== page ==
Study after study has show that working out helps reduce the negative health effects of stress. Fit fit people are better able to handle the long-term effects of stress, without risking burnout.
Get on that bike
And although all physical exercise is healthy, biking has a special place as a stress-relieving activity.
As a matter of fact, the repetitive action of pedalling involved in cycling can help your brain release stress in a way that is comparable to meditation. By focusing on your pedal stoke you can block out other worries and stresses of the day, giving your brain a break from all of your daily problems.
Rhythm and Oxygen
And above all, when it comes to rhythm, cycling knows no equal.
Stress makes your heart beat faster, which leads to shallow, fast breathing, a build-up of CO2, and a lack of oxygen in the brain, leading to even more stress.
Cycling, on the other hand, forces you to regulate your breathing. To breathe deeper, to expel any lingering CO2 —both key methods used to alleviate stress in non-riders, so you’re practising proven clinical techniques.
Ride, work, ride, repeat
Every morning Canadian neuroscientist Brian Christie, gives his brain an extra boost. We're not talking about tossing back multiple strong shots of espresso (even though even those can alleviate stress, as can be read in our article: Decaffeinated Stress).
"I hop on my bike, go to the gym for 45 minutes, then ride the rest of the way to work," says Christie. "When I get to my desk, my brain is at peak activity for a few hours." After his mental focus sputters to a halt later in the day, he jump-starts it with another short spin to run errands.
Ride, work, ride, repeat.
It's a scientifically proven system. In a recent study in the Journal of Clinical and Diagnostic Research, scientists found that people scored higher on tests of memory, reasoning, and planning after 30 minutes of spinning on a stationary bike than they did before they rode. They also completed the tests faster after pedaling.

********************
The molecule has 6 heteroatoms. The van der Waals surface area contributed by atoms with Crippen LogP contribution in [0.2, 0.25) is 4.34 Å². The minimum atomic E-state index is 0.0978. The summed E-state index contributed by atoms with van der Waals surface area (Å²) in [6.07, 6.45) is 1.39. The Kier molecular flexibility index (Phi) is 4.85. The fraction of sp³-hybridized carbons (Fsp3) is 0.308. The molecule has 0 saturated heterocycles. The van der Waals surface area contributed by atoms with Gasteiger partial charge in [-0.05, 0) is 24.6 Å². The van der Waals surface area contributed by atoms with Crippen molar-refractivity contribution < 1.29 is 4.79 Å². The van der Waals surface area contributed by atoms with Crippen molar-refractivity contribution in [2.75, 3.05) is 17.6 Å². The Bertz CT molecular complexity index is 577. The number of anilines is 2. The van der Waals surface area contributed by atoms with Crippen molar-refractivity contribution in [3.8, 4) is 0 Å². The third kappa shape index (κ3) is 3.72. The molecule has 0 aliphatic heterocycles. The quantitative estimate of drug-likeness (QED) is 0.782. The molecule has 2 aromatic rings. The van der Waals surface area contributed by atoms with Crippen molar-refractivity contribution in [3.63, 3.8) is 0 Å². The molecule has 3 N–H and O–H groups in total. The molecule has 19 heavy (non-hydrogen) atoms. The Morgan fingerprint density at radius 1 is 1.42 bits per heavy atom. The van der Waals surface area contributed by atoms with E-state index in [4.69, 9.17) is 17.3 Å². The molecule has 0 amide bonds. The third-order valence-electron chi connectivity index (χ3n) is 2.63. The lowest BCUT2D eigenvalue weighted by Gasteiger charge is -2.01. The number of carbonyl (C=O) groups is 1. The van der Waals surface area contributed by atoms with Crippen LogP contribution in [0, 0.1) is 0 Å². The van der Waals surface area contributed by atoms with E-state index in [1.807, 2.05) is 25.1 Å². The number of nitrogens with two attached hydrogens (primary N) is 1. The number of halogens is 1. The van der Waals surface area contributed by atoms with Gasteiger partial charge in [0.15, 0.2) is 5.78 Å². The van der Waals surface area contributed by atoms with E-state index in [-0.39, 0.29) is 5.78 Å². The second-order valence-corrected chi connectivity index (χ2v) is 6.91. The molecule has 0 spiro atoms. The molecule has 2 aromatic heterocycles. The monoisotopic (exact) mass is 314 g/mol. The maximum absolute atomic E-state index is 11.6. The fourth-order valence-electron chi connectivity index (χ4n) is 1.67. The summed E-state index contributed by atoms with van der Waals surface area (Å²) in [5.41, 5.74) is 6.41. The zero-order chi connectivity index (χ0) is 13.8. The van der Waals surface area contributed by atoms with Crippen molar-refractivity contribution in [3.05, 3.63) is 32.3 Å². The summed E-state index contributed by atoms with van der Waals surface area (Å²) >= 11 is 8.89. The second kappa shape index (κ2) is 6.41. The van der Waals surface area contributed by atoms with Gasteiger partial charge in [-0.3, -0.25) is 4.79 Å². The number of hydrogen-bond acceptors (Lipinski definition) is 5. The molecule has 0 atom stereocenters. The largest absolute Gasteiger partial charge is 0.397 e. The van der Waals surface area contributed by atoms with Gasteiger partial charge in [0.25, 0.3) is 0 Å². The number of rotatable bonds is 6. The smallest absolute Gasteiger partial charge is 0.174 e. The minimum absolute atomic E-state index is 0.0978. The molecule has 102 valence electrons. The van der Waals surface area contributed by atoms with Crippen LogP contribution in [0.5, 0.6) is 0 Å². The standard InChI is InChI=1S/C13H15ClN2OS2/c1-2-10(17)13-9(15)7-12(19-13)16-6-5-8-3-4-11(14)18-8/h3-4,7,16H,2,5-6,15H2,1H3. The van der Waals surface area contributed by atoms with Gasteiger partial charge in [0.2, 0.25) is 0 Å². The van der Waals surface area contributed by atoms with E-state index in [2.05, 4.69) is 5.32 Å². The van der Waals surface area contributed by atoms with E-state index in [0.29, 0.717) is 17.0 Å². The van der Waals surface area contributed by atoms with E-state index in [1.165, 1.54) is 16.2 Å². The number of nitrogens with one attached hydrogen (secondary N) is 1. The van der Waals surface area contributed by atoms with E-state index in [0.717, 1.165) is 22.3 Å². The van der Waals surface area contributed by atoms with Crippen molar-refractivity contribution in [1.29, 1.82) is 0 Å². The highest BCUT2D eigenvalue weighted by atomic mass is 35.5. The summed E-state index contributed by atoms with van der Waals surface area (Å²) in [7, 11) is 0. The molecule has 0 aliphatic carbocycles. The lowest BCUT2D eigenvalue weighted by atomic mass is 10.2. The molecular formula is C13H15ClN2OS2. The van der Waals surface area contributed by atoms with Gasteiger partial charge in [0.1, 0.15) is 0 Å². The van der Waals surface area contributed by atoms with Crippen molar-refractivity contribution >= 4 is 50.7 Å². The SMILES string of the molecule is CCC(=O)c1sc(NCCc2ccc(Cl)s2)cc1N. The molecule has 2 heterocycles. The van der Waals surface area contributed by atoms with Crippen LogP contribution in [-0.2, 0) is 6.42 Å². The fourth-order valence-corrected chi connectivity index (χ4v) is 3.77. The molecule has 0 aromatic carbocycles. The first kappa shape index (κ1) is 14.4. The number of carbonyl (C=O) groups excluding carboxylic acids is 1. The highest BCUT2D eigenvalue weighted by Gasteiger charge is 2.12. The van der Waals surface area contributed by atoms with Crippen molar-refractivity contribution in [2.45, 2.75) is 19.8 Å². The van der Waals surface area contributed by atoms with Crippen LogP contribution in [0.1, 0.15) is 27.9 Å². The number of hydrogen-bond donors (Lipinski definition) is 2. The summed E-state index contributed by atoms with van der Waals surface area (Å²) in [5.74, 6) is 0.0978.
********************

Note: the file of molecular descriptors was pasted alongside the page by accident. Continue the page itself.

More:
Why? More blood flow —and, in turn, oxygen— to your brain, fires and regenerates receptors, explaining how exercise helps stay healthy, says Arthur Kramer, Neuroscientist at the University of Illinois at Urbana-Champaign. And a bigger, more connected brain works better.
Recipe for Happiness
Of course, there's a lot more to mental fitness than just improving your smarts. Plenty of science backs the idea that a good ride can also have emotional benefits. Cycling can elevate your mood, relieve anxiety, increase stress resistance, and even banish the blues.
"Exercise works as well as psychotherapy and antidepressants in the treatment of depression, maybe better," says James Blumenthal, Professor of Behavioral Medicine in the Department of Psychiatry and Behavioral Sciences at Duke University in Durham, North Carolina. A recent study analyzing 26 years of research finds that even just some exercise—as little as 20 to 30 minutes a day—can prevent depression over the long term.
Is there also too much exercise?
Actually, from the perspective of memory and stress relief, there is something like too much exercise. Too little and your brain doesn't get what it needs to work optimally. Too much and your body has sapped the glucose and other resources it needs, so it's hindered until it recovers.
What's the cycling recipe for happiness?
Brian Christie reveals: The sweet spot for sharp mental acuity right after exercise is about 30 to 60 minutes of aerobic riding at roughly 75 percent of your maximum heart rate, or an effort of 7 on a scale of 1 (standing still) to 10 (going all out).